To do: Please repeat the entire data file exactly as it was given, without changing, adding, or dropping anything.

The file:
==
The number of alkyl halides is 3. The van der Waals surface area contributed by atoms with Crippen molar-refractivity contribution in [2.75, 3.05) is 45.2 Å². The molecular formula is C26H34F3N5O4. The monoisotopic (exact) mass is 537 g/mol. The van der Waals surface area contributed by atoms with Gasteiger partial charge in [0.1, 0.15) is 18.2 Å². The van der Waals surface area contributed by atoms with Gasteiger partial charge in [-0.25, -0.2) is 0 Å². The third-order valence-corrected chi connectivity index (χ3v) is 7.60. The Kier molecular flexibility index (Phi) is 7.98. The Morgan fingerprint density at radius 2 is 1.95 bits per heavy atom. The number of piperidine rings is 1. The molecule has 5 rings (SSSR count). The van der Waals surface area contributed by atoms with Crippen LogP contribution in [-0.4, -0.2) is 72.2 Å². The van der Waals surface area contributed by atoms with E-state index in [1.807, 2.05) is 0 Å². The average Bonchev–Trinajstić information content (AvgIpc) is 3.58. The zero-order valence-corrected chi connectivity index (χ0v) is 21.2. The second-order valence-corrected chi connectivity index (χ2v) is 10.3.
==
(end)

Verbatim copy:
The number of alkyl halides is 3. The van der Waals surface area contributed by atoms with Crippen molar-refractivity contribution in [2.75, 3.05) is 45.2 Å². The molecular formula is C26H34F3N5O4. The monoisotopic (exact) mass is 537 g/mol. The van der Waals surface area contributed by atoms with Gasteiger partial charge in [0.1, 0.15) is 18.2 Å². The van der Waals surface area contributed by atoms with Gasteiger partial charge in [-0.25, -0.2) is 0 Å². The third-order valence-corrected chi connectivity index (χ3v) is 7.60. The Kier molecular flexibility index (Phi) is 7.98. The Morgan fingerprint density at radius 2 is 1.95 bits per heavy atom. The number of piperidine rings is 1. The molecule has 5 rings (SSSR count). The van der Waals surface area contributed by atoms with Crippen LogP contribution in [-0.4, -0.2) is 72.2 Å². The van der Waals surface area contributed by atoms with E-state index in [1.807, 2.05) is 0 Å². The average Bonchev–Trinajstić information content (AvgIpc) is 3.58. The zero-order valence-corrected chi connectivity index (χ0v) is 21.2. The second-order valence-corrected chi connectivity index (χ2v) is 10.3.